Today, I’d like to save you time, money, energy and stress. I want to help you avoid making the extremely costly mistake of using someone’s title as a decision making shortcut.
Whilst some titles are defined by meaningful, proven attainment (like the title Professor), others are way too vague. Here are some examples of titles, which sound like one thing, but could mean something completely different.
Anyone can be the CEO of nothing. Think of it like this: Bob and Mark are both CEO’s. Whilst that title tells us they are both the head of a company, it tells us nothing about their company or their achievements. Bob could be CEO of a 3 month old business that’s in the process of going bankrupt, and Mark could be the CEO of Facebook.
If you are thinking of giving your money, time or attention to someone, just because they have the CEO title, dig a little deeper first.
Internet Start-up founders
I get emails most days, from people calling themselves the founder of an Internet Start-up. Some Internet start-ups are funded by millions of dollars worth of investment and run by people with a proven track record of success. Others are 2 days old, unfunded, with no relevant expertise or business model, trying to be just like Amazon.com… only better.
Again, as a small business owner, your time is too precious to give it away to everyone, claiming to be the founder of an Internet Start-up who plans to make you rich. Check them out first. Their title, by itself, means nothing.
BTW: If you’re interested in start-ups, I was interviewed about Kickstarter by ABC News last week — you can read it here.
Best selling authors: from Gladwell to Godin to minimum wage
Then there are best selling authors. Malcolm Gladwell and Seth Godin can rightly claim to be best selling, non-fiction authors. They are. However, they are also poles apart, in the wide, 3 tiers of best selling authors.
Top tier: Gladwell sells millions of copies of each book. He earns millions of dollars from them and he is interviewed on major TV networks, worldwide, when each new book is launched.
Middle tier: Godin is extremely successful, but sells far fewer books than Gladwell. Godin appears on affiliate marketing blogs, podcasts and in marketing publications, to promote his new books. Whilst a pole away from Gladwell, Godin’s influence is huge within his niche. He’s also a pole away from the next tier.
Bottom tier: These are the best selling authors, who sell surprisingly few books (as few as 5000) and make very little money. Just search Google for “how much does a best selling author earn”. You will see it can be as little as $15,000 or less, for maybe a year spent writing and promoting their book. That’s less than minimum wage!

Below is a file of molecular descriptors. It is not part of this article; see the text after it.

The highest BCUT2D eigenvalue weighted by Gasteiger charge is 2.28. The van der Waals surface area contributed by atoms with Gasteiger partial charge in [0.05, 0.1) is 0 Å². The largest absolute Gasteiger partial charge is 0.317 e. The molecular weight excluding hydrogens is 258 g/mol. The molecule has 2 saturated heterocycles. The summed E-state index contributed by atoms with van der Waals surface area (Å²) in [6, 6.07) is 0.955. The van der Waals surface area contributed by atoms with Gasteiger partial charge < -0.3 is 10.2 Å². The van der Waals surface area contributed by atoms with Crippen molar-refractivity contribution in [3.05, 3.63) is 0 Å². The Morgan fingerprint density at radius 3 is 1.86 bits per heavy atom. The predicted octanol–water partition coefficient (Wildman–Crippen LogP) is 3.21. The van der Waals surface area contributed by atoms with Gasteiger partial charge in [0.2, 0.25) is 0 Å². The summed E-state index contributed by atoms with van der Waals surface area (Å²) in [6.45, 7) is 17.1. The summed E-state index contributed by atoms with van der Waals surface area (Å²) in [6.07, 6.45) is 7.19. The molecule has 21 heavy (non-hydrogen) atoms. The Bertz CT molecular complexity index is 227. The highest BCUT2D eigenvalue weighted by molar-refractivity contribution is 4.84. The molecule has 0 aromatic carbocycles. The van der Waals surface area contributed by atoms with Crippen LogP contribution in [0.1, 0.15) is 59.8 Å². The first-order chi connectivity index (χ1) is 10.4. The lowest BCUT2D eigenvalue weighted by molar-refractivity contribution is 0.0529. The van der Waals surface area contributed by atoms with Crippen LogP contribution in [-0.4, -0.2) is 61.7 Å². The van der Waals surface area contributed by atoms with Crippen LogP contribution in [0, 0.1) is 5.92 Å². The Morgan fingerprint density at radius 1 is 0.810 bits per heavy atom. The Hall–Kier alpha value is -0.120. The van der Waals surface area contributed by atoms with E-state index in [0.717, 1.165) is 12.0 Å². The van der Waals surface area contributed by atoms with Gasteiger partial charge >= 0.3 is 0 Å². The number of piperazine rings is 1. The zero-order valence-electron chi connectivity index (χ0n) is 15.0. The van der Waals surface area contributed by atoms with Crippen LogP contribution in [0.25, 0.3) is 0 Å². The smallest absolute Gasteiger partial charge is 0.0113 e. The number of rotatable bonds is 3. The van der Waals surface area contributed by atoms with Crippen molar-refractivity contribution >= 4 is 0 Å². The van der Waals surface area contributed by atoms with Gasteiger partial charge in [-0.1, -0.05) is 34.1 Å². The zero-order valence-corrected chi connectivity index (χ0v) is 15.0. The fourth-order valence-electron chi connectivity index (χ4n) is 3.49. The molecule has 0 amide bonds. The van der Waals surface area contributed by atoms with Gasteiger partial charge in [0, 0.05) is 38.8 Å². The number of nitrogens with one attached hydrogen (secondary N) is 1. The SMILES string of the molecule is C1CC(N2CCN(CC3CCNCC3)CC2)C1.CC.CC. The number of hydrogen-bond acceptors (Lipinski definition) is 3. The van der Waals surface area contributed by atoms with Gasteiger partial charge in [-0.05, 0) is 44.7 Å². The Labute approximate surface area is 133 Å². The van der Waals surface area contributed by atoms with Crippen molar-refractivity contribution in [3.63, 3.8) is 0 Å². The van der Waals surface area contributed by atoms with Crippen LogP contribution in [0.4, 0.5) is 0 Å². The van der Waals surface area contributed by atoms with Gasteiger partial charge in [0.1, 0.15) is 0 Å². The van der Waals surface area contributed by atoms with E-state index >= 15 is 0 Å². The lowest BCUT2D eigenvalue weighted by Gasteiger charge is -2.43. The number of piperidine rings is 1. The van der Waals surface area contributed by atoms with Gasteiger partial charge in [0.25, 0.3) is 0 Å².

There is a huge difference between Gladwell at the top and the people at the bottom. So, if approached by a best selling author, asking you to invest your time and expertise, in return for a name-check in their next book, do some research. Using their best selling author title, by itself, as a decision making shortcut, could lead you to waste lots of your valuable time, on something that few people will ever read. Find out if you’re dealing with someone who sells millions, hundreds of thousands or just a few thousand.
The top 10 rated experts in the world
Then there are those, who title themselves as a world top 10 expert, because they appear on a top 10 list from a well known magazine or website. Often, the publication is well known, but the list is simply a blog post, written by an unestablished blogger, who writes, for free, on big sites, to get their name known.
These lists are not voted for… they are just a blogger’s opinion. They are very often not endorsed by the magazine or website. It is also common to find the blogger’s friends or people they want to impress, added to these lists. This is why you often see lots of unknown people, with nothing in their background to suggest they have achieved anything, listed in those (insert well known publication) Top 10 in the world, lists.
So, if you are thinking of hiring or taking advice from someone, because they title themselves as a top 10 listed expert, don’t. If their inclusion on that list is just one blogger’s opinion, it’s meaningless. Check them out first.
Do they really seem to be credible enough to be one of the very best in the world? Clue: Anyone using that kind of title, isn’t. The best of the best have nothing to prove. Their work and reputation speaks for itself.
In a nutshell: Titles can be extremely misleading. Using them as a decision making shortcut can lead us to make bad decisions. Take the time to check someone out, before you give them your time, attention, money or energy.
Only if who they are and what they have achieved sacks up with their title, should you consider investing in them.
Latest posts by Jim Connolly (see all)
- How to build a extremely valuable list, without a newsletter - April 19, 2014
- Are you teaching people to ignore your marketing? - April 17, 2014
- Stop working for toxic clients. Seriously. Stop it! - April 15, 2014